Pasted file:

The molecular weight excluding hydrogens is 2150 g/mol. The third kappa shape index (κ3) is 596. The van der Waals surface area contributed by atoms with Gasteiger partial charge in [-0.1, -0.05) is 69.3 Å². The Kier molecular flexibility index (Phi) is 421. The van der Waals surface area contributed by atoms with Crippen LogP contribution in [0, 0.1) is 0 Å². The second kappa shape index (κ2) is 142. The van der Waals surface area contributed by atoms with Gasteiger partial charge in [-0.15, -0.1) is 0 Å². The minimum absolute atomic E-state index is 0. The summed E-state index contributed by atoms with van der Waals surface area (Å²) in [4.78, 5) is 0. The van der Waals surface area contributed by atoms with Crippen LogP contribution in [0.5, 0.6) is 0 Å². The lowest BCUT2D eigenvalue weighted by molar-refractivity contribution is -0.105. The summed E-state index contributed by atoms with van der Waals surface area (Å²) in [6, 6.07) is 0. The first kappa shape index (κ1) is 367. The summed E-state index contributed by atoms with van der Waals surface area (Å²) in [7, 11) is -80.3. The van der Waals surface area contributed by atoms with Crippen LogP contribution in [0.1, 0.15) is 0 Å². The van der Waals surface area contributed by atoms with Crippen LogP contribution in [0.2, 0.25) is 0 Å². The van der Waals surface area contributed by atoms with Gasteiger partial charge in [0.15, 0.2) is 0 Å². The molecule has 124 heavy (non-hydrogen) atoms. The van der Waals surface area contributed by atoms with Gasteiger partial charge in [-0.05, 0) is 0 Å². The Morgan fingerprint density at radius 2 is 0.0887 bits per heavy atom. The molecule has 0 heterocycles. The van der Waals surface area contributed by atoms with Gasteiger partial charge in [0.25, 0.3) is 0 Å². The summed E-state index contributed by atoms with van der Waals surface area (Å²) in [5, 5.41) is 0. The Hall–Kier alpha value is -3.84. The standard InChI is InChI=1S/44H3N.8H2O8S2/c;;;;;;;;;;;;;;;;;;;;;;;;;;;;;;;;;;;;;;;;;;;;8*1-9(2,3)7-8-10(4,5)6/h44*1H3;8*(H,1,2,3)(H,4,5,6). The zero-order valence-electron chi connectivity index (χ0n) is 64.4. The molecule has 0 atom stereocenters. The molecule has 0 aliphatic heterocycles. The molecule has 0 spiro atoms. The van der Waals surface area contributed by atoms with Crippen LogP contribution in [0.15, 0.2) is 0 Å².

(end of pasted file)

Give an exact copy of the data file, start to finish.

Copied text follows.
The molecular weight excluding hydrogens is 2150 g/mol. The third kappa shape index (κ3) is 596. The van der Waals surface area contributed by atoms with Gasteiger partial charge in [-0.1, -0.05) is 69.3 Å². The Kier molecular flexibility index (Phi) is 421. The van der Waals surface area contributed by atoms with Crippen LogP contribution in [0, 0.1) is 0 Å². The second kappa shape index (κ2) is 142. The van der Waals surface area contributed by atoms with Gasteiger partial charge in [-0.15, -0.1) is 0 Å². The minimum absolute atomic E-state index is 0. The summed E-state index contributed by atoms with van der Waals surface area (Å²) in [4.78, 5) is 0. The van der Waals surface area contributed by atoms with Crippen LogP contribution in [0.5, 0.6) is 0 Å². The lowest BCUT2D eigenvalue weighted by molar-refractivity contribution is -0.105. The summed E-state index contributed by atoms with van der Waals surface area (Å²) in [6, 6.07) is 0. The first kappa shape index (κ1) is 367. The summed E-state index contributed by atoms with van der Waals surface area (Å²) in [7, 11) is -80.3. The van der Waals surface area contributed by atoms with Crippen LogP contribution in [0.1, 0.15) is 0 Å². The van der Waals surface area contributed by atoms with Crippen LogP contribution in [0.2, 0.25) is 0 Å². The van der Waals surface area contributed by atoms with Gasteiger partial charge in [0.15, 0.2) is 0 Å². The molecule has 124 heavy (non-hydrogen) atoms. The van der Waals surface area contributed by atoms with Gasteiger partial charge in [-0.05, 0) is 0 Å². The Morgan fingerprint density at radius 2 is 0.0887 bits per heavy atom. The molecule has 0 heterocycles. The van der Waals surface area contributed by atoms with Gasteiger partial charge in [0.25, 0.3) is 0 Å². The summed E-state index contributed by atoms with van der Waals surface area (Å²) in [5, 5.41) is 0. The Hall–Kier alpha value is -3.84. The standard InChI is InChI=1S/44H3N.8H2O8S2/c;;;;;;;;;;;;;;;;;;;;;;;;;;;;;;;;;;;;;;;;;;;;8*1-9(2,3)7-8-10(4,5)6/h44*1H3;8*(H,1,2,3)(H,4,5,6). The zero-order valence-electron chi connectivity index (χ0n) is 64.4. The molecule has 0 atom stereocenters. The molecule has 0 aliphatic heterocycles. The molecule has 0 spiro atoms. The van der Waals surface area contributed by atoms with Crippen LogP contribution in [0.15, 0.2) is 0 Å².